- Address: 260 Utah Street, San Francisco, CA 94103
- Owner/Director: Todd Hosfelt
Todd Hosfelt (T): My gallery is in a building that was built to be a door factory. It’s just under 10,000 square feet and naturally illuminated. We finished the floors white and the light from the translucent sky-lights bounces off the floor, bright, but soft and shadowless. We didn’t touch the perimeter walls, columns or ceiling: they’re rough with the history of the structure. The space is divided into three large galleries by twelve-foot-high partitions that don’t go to the ceiling – to two ends – so light would be able to pass over them and so you’d be conscious of the scale of the space. You get long, revealing views between the galleries which allows me to create relationships between artworks, but each space is also discrete.
The physical gallery is a metaphor for the program of the gallery. The artists we exhibit have an understanding of history – cultural, social, political, literary – and make work that reflects that knowledge. Their art comes from an informed place, but it’s inventive and original. The architecture does the same thing. By inserting a contemporary gallery design into an historical shell, we’re making an innovative use of something that came before us. I don’t know if visitors get that, but I get a kick out of it.
T: I’d been running a gallery for someone else when an important patron of contemporary art in San Francisco, Ann Hatch, offered to rent me a space to start my own gallery. It came completely out of the blue. Fortunately, I took her up on her offer. That was twenty years ago this month.
T: Trust your instincts. Show what you’re passionate about. Treat people well. Don’t work with assholes.
Is there any consistent message, regardless of different shows, that you want your gallery to deliver to visitors?
T: Art gives you an opportunity to see the world from someone else’s perspective. If you’re open to it, that can be transformative.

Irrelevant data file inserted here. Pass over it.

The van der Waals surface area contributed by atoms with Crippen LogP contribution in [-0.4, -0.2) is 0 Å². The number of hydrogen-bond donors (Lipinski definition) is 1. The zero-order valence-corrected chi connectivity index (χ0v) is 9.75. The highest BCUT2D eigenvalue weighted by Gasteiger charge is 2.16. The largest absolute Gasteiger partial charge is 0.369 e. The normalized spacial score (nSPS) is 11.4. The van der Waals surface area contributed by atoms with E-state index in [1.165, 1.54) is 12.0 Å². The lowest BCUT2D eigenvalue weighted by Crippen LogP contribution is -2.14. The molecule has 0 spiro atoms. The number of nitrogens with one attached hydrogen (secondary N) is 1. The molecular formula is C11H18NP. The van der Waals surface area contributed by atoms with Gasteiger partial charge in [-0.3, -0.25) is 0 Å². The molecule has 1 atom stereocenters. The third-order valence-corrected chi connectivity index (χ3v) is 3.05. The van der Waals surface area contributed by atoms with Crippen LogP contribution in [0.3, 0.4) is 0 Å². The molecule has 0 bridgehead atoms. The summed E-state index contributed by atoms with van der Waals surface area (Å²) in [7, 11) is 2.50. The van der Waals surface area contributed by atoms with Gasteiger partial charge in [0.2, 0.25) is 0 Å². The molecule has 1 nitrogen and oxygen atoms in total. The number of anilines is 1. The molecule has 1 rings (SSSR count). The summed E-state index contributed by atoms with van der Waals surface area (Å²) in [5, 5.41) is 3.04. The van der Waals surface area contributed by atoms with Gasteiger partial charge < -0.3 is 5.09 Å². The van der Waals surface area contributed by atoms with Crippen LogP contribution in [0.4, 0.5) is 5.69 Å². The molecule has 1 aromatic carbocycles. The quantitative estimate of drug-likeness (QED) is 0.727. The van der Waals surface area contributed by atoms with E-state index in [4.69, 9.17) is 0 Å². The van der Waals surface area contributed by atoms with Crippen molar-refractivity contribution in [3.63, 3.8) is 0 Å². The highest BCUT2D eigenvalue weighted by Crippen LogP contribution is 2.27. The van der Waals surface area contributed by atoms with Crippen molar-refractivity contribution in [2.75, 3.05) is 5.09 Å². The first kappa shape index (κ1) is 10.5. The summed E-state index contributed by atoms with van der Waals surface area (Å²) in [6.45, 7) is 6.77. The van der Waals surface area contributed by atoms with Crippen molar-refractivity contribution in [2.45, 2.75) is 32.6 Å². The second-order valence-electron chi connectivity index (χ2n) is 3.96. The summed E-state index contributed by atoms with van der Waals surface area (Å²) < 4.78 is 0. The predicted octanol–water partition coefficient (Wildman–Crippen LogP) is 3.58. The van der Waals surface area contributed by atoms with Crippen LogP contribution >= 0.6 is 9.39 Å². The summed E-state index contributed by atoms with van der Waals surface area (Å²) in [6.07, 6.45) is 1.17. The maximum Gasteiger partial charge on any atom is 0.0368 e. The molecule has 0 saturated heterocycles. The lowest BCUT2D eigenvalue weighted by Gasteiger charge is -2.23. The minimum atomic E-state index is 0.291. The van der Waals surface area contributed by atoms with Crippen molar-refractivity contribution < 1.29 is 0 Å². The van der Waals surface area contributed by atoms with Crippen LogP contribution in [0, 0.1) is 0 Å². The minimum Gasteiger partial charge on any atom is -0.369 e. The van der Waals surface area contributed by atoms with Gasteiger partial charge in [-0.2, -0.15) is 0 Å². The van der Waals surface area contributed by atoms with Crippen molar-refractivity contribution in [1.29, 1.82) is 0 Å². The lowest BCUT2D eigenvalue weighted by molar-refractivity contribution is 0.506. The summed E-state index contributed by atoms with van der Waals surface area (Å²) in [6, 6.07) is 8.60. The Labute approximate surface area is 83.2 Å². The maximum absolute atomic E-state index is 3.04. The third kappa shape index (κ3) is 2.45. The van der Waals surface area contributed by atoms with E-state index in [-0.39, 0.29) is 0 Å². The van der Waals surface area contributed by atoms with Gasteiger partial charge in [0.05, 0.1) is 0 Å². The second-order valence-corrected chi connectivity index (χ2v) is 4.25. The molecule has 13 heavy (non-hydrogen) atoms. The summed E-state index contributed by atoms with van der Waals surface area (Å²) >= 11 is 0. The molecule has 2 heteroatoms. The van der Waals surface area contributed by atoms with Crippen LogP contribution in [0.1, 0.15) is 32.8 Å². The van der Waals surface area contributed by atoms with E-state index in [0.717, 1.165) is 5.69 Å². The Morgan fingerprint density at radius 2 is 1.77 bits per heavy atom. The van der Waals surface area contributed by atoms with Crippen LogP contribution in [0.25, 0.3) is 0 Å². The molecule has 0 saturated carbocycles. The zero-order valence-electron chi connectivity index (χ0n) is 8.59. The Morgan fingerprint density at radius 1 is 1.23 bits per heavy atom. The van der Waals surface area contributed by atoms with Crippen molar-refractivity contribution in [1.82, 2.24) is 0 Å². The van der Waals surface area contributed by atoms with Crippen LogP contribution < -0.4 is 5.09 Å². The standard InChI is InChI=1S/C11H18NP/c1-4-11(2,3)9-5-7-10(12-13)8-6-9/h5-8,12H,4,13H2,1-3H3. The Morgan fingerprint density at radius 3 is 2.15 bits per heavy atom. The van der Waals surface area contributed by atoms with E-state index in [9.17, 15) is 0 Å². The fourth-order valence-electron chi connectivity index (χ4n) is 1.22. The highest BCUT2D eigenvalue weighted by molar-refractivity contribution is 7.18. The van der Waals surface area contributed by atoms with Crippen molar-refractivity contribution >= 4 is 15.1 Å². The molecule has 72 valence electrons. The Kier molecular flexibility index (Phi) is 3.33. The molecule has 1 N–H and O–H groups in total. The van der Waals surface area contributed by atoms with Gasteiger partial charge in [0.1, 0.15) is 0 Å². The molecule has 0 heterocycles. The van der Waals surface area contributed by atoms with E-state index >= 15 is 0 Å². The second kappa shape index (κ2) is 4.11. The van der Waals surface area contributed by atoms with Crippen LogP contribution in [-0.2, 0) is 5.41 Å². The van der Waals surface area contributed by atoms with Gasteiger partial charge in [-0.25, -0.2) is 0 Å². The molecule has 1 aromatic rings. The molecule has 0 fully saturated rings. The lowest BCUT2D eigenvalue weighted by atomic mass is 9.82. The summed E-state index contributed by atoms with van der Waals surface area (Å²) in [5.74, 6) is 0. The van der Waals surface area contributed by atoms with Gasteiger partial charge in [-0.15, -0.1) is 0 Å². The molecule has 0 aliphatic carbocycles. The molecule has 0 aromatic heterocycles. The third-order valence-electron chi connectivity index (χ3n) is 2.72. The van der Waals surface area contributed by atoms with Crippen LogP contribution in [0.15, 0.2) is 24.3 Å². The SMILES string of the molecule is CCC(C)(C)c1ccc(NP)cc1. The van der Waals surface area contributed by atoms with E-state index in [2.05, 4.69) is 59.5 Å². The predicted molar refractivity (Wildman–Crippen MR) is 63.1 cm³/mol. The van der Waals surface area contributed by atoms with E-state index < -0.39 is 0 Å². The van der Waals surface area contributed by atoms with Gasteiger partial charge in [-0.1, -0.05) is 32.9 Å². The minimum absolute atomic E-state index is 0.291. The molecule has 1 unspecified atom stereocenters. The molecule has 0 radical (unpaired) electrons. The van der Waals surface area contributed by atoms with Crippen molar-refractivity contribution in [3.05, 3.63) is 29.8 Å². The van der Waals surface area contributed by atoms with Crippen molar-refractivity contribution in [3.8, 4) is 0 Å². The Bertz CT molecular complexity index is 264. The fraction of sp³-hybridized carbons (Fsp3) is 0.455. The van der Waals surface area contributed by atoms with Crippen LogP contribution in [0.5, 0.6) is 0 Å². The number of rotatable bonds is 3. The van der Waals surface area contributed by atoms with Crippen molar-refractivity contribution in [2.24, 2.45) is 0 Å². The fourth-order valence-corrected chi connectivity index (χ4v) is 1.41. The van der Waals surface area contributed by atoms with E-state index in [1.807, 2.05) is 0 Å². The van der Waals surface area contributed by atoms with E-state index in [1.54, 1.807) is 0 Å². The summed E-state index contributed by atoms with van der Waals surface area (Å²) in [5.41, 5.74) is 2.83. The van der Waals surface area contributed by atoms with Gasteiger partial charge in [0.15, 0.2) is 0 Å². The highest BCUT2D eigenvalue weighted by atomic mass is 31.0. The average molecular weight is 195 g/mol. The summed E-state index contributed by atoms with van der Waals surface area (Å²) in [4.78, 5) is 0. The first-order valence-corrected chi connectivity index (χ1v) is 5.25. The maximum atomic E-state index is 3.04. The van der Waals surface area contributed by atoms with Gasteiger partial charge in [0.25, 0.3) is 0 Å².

How would you describe San Francisco, as an art/gallery city, compared to other major cities in the West Coast?
T: The Bay Area is different than anywhere else – it’s the place people have come when their ideas or lifestyles were too outrageous for the rest of the world, and the community here embraced their eccentricity and innovation. I love the openness of San Francisco. We have world-class museums, a history of great artists, committed gallerists and passionate collectors. The tech economy has fueled astonishing growth and opportunity as well as challenges. It’s expensive to live here, so it’s difficult to make a living as an artist or a gallerist here. But the truth is, it’s difficult to make a living as an artist or gallerist anywhere. I’m seeing a new generation of collectors in the Bay Area who are open-minded and value inventiveness. And I’m also seeing the community begin to rally to develop creative solutions that will make it possible for artists to continue to live and work here. It’s an exciting time in the Bay Area.
T: Look at everything you can. Read everything you can. Live. Think. Practice. Along the way, build a supportive community.
T: I think art making is about having a vision and the ability to express it uniquely and in a way that’s compelling. I don’t think how you get there is important.
T: Sorry, I can’t do it… I don’t have a favorite food or color or type of music or season of the year either.
When you find a piece of art that you can’t forget about and you find yourself talking about it to others, you should acquire the piece. That is when you know you have fallen in love and will live happily ever after in the company of art in your everyday existence.
T: Different exhibitions are challenging in different ways. Sometimes you’re driven crazy with anxiety because an artist works up until the last minute and you don’t know if they’ll be ready for their opening. Sometimes laying a show out is formally difficult or the logistics of installation are complex or problematic. Some art is difficult to write about. My current exhibition – the first West Coast exhibition of Australian artist Patricia Piccinini – is problematic in a different way. Her work can seem grotesque or shocking and my job is to guide viewers past their initial repulsion so they’ll begin to think about the really important issues she’s asking them to consider.
T: I don’t have a clue! Twenty years ago, no one would have been able to foresee the important roles that art fairs or internet sales would play in the gallery world. I think the key is to pay attention, be willing to try new things and to build on what works. Don’t get stuck in ruts. The role of a dealer in contemporary art has always been to be ahead of the curve when it comes to aesthetics and ideas… now we need to think the same way when it comes to doing business.
- Note on featured artworks by Jay DeFeo: May not be reproduced in any form without permission of The Jay DeFeo Foundation. © 2015 The Jay DeFeo Trust/Artists Rights Society (ARS), New York.
- Photo Credit: David Stroud